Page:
About pursuing an advanced degree (i.e. The MFA). I get this question on occasion and now have an abridged answer that I can credit to Elizabeth Gilbert: Writers have it easy. The only education we need awaits us for free in a library or at moderate cost in a bookstore. Connections, networking, community, feedback, support—all can be obtained for free if a writer reaches out, both for support and to lift up others. MFAs can be lovely and advantageous, but *need* is not a reason to pursue one.

 

I’ve read a few reviews that scoff at Gilbert’s breathless enthusiasm, she who now perches comfortably on the pinnacle of artistic and financial freedom afforded her by the smash hit Eat, Pray, Love. As if commercial success somehow taints or diminishes or renders meaningless all the years of hard work she put in and rejection received before the runaway success of EPL. Whatever. Move along. We all enter this with our own advantages, disadvantages, lucky breaks and unfair blows. Acknowledge yours, celebrate, embrace or forgive them and stop wasting energy belittling or dismissing others who have achieved what you would like. Write.

 

There’s so much more. I need to reread Big Magic again in bits and pieces and perhaps return to this review and amend, change, modify, as I grow as a writer and my books grow up and away from me. For now, though, it is enough to have simply been allowed to return to what is important: that I write because I and the Universe have chosen it to be so. That’s enough.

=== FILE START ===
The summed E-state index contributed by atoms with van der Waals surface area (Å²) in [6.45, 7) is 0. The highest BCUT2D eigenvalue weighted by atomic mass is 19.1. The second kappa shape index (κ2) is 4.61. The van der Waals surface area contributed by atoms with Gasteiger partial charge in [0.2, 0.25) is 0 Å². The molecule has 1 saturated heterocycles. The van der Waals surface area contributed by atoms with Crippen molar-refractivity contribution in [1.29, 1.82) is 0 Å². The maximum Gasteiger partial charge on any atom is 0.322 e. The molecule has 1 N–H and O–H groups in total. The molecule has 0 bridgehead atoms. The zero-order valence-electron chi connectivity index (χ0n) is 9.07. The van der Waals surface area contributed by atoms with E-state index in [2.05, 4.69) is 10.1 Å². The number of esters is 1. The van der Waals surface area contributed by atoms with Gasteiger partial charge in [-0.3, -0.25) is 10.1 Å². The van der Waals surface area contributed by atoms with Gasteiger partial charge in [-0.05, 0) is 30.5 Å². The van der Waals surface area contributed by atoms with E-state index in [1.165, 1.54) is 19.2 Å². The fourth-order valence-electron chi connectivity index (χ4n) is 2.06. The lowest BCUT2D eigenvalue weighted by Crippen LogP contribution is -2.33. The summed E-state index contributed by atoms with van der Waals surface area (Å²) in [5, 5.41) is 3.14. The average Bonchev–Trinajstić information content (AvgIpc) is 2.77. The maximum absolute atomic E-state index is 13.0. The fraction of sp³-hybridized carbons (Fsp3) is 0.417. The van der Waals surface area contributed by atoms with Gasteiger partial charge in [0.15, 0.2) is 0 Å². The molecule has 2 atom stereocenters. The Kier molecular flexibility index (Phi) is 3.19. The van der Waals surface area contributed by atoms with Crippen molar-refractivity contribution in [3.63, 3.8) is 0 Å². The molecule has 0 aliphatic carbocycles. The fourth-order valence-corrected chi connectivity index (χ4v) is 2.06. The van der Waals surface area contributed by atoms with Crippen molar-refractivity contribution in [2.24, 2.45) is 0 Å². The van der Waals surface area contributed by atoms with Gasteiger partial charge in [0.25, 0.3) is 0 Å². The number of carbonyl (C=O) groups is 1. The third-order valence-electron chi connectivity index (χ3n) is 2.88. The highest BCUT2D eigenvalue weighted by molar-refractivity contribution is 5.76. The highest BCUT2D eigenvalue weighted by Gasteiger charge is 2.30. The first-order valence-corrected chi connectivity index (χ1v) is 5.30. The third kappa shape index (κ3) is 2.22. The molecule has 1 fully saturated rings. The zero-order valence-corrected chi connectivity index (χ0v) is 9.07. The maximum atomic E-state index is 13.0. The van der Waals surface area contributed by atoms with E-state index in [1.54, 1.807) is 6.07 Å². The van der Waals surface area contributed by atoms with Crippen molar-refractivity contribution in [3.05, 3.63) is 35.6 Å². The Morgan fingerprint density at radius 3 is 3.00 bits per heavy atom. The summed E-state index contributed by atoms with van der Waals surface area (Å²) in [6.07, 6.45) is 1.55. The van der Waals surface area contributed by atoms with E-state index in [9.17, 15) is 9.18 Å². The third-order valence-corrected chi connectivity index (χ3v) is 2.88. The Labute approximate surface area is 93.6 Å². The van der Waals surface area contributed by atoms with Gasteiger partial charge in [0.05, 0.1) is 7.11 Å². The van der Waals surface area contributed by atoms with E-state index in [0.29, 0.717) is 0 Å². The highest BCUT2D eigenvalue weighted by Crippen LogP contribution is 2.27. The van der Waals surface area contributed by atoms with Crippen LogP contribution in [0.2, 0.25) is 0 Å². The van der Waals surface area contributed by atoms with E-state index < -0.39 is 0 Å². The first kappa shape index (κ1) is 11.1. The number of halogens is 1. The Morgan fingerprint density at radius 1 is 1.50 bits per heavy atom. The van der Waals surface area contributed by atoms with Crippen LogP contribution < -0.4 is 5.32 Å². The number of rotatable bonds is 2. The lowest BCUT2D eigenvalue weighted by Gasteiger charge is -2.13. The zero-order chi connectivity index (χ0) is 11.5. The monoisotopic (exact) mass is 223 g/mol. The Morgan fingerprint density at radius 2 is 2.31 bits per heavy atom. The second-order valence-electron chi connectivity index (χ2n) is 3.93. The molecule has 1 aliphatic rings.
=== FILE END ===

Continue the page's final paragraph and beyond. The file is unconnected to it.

Create whatever you want to create—and let it be stupendously imperfect, because it’s exceedingly likely that nobody will even notice.

And that’s awesome.
 

Yes. Yes it is.

 

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Theory of Convergence

“I have this theory of convergence, that good things always happen with bad things. I know you have to deal with them at the same time, but I just don’t know why they have to happen at the same time. I just wish I could work out some schedule. Am I just babbling? Do you know what I mean?” ~ Diane Court, ‘Say Anything’ 

“Julie, I’m so glad to know you are writing. With all that’s been happening, I wondered if you still had the energy or will to write…” So said my colleague as I stood in her doorway. I’d just regaled her with a breathless recap of the book proposal workshop I had attended the previous weekend (a shout out to publishing divas Jen and Kerry and The Business of Books. If they offer a seminar in a neighborhood near you, get thee registered).

The energy and the will. With all that’s been happening. Still writing. I was touched that someone would wonder if I continued to write despite the distractions of anxiety and anger. And surprised to discover that instead of becoming the thing I push aside, writing itself has become the distraction. The refuge.

Where do you retreat in times of crisis? I turn within. I read – finding solace in others’ worlds and words – January alone saw me plow through a half dozen novels. I exercise, tucking in the headphones and letting the miles unroll beneath my feet in an attempt to outrace, or at least wear out, the demons. I try to control what I can, while waiting for what I can not to play itself out. IMG_1105